Film Style Of Wes Anderson's 'Moonrise Kingdom'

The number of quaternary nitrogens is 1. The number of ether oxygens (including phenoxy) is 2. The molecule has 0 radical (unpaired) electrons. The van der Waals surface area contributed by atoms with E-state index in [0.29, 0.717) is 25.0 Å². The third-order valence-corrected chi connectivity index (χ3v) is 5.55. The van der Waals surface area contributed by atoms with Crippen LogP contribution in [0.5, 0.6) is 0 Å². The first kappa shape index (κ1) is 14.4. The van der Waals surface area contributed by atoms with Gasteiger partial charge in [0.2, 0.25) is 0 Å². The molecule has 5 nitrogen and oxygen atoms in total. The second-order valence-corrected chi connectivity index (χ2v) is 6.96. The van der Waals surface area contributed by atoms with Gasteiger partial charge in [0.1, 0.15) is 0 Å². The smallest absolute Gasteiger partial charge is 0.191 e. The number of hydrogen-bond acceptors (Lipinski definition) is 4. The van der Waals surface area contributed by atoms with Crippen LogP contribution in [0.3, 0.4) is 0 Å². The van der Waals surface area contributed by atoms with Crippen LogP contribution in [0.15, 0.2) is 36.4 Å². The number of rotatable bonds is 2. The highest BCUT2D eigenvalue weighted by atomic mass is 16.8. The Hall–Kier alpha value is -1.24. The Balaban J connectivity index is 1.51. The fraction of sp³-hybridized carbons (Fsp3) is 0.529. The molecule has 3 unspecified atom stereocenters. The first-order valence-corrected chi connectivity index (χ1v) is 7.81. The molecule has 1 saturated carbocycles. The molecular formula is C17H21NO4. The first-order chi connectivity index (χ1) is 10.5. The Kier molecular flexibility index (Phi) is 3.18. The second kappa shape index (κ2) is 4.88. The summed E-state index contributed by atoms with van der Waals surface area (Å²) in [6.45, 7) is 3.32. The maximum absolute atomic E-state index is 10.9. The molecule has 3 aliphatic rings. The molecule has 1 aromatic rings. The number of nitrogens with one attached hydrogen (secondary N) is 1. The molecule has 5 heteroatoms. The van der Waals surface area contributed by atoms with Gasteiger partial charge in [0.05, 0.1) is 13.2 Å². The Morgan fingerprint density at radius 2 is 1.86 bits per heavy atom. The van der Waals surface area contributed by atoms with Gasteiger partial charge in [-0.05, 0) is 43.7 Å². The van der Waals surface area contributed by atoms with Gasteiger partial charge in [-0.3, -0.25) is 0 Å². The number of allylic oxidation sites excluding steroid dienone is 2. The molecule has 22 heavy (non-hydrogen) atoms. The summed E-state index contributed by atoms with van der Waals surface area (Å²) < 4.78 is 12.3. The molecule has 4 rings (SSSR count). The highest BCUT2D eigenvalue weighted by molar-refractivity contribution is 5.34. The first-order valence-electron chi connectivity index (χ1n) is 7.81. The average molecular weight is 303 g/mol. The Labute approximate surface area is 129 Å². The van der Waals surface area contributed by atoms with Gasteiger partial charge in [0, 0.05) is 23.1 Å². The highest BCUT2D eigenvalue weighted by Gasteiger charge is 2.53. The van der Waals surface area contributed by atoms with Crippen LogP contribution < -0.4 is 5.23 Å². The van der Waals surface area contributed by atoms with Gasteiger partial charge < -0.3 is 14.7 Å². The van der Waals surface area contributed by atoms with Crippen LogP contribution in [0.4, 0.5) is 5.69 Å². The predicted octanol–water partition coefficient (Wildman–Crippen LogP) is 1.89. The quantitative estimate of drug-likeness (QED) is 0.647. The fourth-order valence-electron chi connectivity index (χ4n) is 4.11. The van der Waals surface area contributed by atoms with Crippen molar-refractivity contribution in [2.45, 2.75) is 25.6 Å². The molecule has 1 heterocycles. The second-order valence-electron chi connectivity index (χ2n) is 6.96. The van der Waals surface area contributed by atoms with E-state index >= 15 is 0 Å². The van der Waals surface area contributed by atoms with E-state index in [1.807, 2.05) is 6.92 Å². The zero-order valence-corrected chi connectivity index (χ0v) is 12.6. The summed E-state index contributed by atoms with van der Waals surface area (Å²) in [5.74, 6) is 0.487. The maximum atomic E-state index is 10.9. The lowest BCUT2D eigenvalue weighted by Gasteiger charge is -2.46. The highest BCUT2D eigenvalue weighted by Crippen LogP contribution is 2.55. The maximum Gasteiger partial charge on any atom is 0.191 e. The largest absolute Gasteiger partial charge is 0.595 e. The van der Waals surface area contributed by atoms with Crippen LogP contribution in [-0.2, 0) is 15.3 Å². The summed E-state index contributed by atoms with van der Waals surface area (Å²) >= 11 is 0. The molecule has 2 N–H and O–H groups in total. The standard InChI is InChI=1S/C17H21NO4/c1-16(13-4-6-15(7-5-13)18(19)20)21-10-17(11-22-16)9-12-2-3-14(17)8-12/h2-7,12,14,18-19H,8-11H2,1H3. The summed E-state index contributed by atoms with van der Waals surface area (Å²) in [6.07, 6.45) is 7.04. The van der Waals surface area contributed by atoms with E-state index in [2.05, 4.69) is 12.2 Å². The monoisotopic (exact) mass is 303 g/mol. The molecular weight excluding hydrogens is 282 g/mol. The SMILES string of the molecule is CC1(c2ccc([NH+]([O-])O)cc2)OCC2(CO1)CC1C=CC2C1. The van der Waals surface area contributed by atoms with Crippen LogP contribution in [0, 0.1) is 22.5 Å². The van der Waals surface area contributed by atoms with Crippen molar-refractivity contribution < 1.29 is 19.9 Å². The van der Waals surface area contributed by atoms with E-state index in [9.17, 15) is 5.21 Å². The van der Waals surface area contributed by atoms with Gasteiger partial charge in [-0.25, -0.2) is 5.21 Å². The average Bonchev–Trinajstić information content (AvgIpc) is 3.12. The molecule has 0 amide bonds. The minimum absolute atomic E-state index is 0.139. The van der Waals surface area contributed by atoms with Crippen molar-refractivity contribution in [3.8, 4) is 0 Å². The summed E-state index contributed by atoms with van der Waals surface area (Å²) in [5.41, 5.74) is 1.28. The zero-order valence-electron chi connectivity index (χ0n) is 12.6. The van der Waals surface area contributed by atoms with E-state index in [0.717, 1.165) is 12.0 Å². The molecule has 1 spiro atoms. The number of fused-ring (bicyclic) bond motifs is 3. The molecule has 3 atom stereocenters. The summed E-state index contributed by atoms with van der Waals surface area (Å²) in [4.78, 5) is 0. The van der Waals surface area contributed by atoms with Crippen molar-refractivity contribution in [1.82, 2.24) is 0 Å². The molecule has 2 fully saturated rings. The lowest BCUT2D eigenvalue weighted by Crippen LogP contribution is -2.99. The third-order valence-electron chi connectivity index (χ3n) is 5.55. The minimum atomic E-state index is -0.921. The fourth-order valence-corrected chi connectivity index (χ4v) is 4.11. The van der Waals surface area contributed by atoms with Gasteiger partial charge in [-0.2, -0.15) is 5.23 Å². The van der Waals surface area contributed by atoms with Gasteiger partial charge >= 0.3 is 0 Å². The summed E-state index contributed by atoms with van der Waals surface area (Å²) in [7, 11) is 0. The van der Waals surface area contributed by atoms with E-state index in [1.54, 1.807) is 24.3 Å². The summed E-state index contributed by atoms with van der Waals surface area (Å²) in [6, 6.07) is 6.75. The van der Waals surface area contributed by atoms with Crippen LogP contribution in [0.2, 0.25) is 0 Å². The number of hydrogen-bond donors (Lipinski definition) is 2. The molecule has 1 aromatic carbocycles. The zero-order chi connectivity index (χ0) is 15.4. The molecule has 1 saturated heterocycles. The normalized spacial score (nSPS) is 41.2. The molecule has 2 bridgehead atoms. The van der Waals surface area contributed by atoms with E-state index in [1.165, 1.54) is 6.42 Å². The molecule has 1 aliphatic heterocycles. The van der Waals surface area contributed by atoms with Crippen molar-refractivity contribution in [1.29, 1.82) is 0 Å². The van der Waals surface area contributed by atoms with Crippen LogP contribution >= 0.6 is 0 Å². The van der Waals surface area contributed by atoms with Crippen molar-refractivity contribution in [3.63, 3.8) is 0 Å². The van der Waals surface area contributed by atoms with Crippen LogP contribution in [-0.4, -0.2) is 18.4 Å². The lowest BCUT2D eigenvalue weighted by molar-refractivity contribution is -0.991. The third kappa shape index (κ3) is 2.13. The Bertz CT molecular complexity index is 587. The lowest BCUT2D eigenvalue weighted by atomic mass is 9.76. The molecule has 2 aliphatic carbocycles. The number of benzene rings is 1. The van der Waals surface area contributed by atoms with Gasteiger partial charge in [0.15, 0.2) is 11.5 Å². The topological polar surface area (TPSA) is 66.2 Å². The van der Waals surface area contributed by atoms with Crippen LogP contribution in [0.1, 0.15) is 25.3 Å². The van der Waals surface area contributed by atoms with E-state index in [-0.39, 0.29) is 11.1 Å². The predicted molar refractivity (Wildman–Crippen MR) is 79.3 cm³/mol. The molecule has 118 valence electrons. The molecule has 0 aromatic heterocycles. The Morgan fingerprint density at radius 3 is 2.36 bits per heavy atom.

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It is clear that every film director has his or her own style; whether it be subtle motifs, or an entirely separate genre, a director’s personal style shines through. Wes Anderson, the director responsible for Moonrise Kingdom, falls into the latter of the two types of directorial style. His filmic style is unique in so many ways, and his films are typically classified as just “A Wes Anderson Film”. While this essay is not a generic criticism or analysis, Anderson’s films are famous for their “quirky and humorous” style and have consistently won and have been nominated for countless awards. His films also produce a “brand of awkward and sometimes sad comedy” that is found in each one of his films (Biography.com). Wes Anderson’s visual styles is one of his most notable and identifying characteristics. While much of this can be attributed to his cinematographer, Robert Yeoman, the both of them have been partners in crime for decades. The typical Wes Anderson style includes flat compositions, a perfect symmetry, and eccentric color pallets (Aldredge). Moonrise Kingdom is no exception these defining elements and is one of Anderson’s more famous films because of its exceptional cinematography. Moonrise Kingdom is a film about two twelve-year-olds, living on the island of New Penzance. The boy and girl are pen pals— and lovers. The boy is a Khaki Scout at a summer camp, while the girl lives in a large house on the opposite end of the island. They plan an extravagant runaway plan,

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